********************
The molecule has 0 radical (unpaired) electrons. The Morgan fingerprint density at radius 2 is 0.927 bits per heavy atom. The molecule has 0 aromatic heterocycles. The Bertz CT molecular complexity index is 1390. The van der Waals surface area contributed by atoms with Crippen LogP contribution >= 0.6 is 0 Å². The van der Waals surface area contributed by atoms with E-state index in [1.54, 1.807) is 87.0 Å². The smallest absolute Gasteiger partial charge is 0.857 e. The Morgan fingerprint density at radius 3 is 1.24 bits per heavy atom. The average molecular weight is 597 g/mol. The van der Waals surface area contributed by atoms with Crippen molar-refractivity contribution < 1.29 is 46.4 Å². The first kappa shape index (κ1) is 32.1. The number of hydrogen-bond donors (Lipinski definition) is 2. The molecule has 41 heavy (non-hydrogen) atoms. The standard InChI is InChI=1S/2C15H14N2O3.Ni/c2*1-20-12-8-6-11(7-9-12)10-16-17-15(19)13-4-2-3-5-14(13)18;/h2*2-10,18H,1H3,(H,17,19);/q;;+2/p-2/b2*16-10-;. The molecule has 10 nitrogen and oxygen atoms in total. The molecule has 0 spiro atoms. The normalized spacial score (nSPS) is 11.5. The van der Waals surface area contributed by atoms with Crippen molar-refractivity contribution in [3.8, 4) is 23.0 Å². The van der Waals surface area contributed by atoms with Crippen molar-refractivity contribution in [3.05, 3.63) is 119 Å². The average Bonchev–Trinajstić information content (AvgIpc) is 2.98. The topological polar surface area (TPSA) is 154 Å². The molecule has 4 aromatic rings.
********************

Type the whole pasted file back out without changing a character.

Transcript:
The molecule has 0 radical (unpaired) electrons. The Morgan fingerprint density at radius 2 is 0.927 bits per heavy atom. The molecule has 0 aromatic heterocycles. The Bertz CT molecular complexity index is 1390. The van der Waals surface area contributed by atoms with Crippen LogP contribution >= 0.6 is 0 Å². The van der Waals surface area contributed by atoms with E-state index in [1.54, 1.807) is 87.0 Å². The smallest absolute Gasteiger partial charge is 0.857 e. The Morgan fingerprint density at radius 3 is 1.24 bits per heavy atom. The average molecular weight is 597 g/mol. The van der Waals surface area contributed by atoms with Crippen molar-refractivity contribution < 1.29 is 46.4 Å². The first kappa shape index (κ1) is 32.1. The number of hydrogen-bond donors (Lipinski definition) is 2. The molecule has 41 heavy (non-hydrogen) atoms. The standard InChI is InChI=1S/2C15H14N2O3.Ni/c2*1-20-12-8-6-11(7-9-12)10-16-17-15(19)13-4-2-3-5-14(13)18;/h2*2-10,18H,1H3,(H,17,19);/q;;+2/p-2/b2*16-10-;. The molecule has 10 nitrogen and oxygen atoms in total. The molecule has 0 spiro atoms. The normalized spacial score (nSPS) is 11.5. The van der Waals surface area contributed by atoms with Crippen molar-refractivity contribution in [3.8, 4) is 23.0 Å². The van der Waals surface area contributed by atoms with Crippen molar-refractivity contribution in [3.05, 3.63) is 119 Å². The average Bonchev–Trinajstić information content (AvgIpc) is 2.98. The topological polar surface area (TPSA) is 154 Å². The molecule has 4 aromatic rings.